> tools are "public domain" rather than "mass market" software.  The
> General Software Note (originally from COCOM, and adopted bodily by
> Wassenaar when it was formed) exempted both "public domain" and "mass
> market" software from all controls.
>
> Finally, a companion paper released from Wassenaar yesterday shows a
> clear concern by the body for human rights and fundamental freedoms:
> http://www.wassenaar.org/docs/criteria.html:
>
> 	e.  Is there a clearly identifiable risk that the weapons might
> 	be used for the violation and suppression of human rights and
> 	fundamental freedoms?
>
> (In this case if the the Aarons statement was true, Wassenaar itself
> would be used for the violation and suppression of human rights and
> fundamental freedoms.  It's hard to see that the delegates would also
> ignore this and vote to suppress human rights and freedoms.)
>
> So, I see two major probabilities here:
>
> 	*  Either Aarons is lying, to see how much trouble this stirs up.
> 	This would be taking a page from FBI Director Freeh, who
> 	announced FBI support for domestic controls on crypto last year,
> 	and was then disavowed by the Administration when a ruckus
> 	resulted.
>
> 	*  Or the NSA has cut a deal with these countries.  Then the
> 	question is:  what did NSA offer in return?  The usual trade
> 	has been access to the flow of wiretaps (as in the UKUSA
> 	agreement that gives Britain, NZ, Australia, and Canada access
> 	to Echelon -- look who the strongest supporters of the US position
> 	are).  Another alternative is that they used wiretaps to
> 	blackmail senior politicians in the recalcitrant countries.
> 	(It happened in the US by J. Edgar Hoover for many years.)
>
> Do either of you have any info that would tend to confirm or deny
> one of these theories?
>
> EFF and the GILC members are checking with various governments to
> start to flesh out what *actually* happened.
>
> I should also note that developments like this are rather expectable.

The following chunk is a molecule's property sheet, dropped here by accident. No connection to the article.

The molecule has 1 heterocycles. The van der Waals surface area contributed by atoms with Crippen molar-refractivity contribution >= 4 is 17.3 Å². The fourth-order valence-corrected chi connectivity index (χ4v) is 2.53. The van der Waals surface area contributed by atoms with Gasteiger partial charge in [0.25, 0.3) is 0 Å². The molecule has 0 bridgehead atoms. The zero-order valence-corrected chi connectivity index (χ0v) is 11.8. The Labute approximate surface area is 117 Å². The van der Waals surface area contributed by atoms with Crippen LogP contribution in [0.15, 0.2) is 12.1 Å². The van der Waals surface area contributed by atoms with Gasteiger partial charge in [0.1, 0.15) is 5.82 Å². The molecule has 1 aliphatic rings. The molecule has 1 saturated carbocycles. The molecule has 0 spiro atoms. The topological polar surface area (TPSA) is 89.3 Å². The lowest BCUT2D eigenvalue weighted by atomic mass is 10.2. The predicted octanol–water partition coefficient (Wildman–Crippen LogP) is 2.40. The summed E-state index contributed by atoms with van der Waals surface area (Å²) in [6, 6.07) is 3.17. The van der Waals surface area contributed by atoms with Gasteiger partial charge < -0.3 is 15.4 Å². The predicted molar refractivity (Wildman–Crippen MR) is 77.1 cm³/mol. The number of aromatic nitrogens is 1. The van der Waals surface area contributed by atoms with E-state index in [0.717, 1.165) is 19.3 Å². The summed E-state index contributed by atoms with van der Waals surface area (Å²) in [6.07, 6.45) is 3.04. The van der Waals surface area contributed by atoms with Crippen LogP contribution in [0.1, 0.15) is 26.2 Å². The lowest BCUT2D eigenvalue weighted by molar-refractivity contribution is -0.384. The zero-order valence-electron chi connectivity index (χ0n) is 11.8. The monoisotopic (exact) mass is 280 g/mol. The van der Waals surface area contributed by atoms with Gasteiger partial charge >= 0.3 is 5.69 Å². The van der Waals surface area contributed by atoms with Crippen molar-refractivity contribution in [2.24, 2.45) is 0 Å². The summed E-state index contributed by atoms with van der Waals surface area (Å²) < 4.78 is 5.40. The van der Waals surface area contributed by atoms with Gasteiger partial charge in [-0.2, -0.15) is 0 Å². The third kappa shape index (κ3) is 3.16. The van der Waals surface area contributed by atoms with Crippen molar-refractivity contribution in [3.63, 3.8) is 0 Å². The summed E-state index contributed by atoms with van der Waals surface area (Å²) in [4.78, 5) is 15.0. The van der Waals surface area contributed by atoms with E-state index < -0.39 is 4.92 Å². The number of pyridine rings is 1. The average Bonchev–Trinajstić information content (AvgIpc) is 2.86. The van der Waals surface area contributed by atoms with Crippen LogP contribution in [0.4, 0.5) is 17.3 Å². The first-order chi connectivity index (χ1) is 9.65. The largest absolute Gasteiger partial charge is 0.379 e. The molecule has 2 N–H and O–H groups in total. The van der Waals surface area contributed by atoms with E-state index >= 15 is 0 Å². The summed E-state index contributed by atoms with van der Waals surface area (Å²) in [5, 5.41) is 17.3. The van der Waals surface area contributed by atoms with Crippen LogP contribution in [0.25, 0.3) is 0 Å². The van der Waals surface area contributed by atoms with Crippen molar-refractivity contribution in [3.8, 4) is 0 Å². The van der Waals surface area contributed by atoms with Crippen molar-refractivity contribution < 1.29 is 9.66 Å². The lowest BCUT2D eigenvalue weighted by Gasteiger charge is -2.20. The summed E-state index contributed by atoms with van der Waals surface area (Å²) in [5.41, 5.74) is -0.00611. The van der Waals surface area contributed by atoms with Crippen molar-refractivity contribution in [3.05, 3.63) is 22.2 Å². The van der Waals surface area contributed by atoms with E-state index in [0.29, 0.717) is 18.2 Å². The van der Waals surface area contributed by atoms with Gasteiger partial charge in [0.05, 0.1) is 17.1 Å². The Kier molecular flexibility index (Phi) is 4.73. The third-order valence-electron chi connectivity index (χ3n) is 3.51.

> Every time crypto policies get decided in a closed-door meeting where
> the US government is invited, they get worse.  Whenever crypto
> policies are set in open meetings where the public and the press are
> able to watch -- or even, god forbid, participate -- they get better.
> The OECD meetings of a few years ago were intended to be the first,
> but citizens and journalists swarmed the meeting site, buttonholed
> delegates as they entered and left, and turned it into the second.  We
> should've done the same with this Wassenaar meeting.
>
> US civil libertarians are prying crypto policy decisions into the
> light of day via the courts and the Freedom of Information Act.
> Classified NSA/FBI testimony to Congress is getting declassified, and
> then its obvious lies are easily rebutted by the public.
>
> The natural response of a bureacracy that is more concerned with its
> own power to wiretap, than with making the right decisions for its
> citizens, is to move its crypto maneuvering overseas into "diplomatic
> meetings", held under cover of diplomatic secrecy, where they can lie
> and twist arms with impunity.
>
> 	John
>
>
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>
> -----------------
> Robert A. Hettinga <mailto: [email protected]>
> Philodox Financial Technology Evangelism <http://www.philodox.com/>
> 44 Farquhar Street, Boston, MA 02131 USA
> "... however it may deserve respect for its usefulness and antiquity,
> [predicting the end of the world] has not been found agreeable to
> experience." -- Edward Gibbon, 'Decline and Fall of the Roman Empire'
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-----------------
Robert A. Hettinga <mailto: [email protected]>
Philodox Financial Technology Evangelism <http://www.philodox.com/>
44 Farquhar Street, Boston, MA 02131 USA
"... however it may deserve respect for its usefulness and antiquity,
[predicting the end of the world] has not been found agreeable to
experience." -- Edward Gibbon, 'Decline and Fall of the Roman Empire'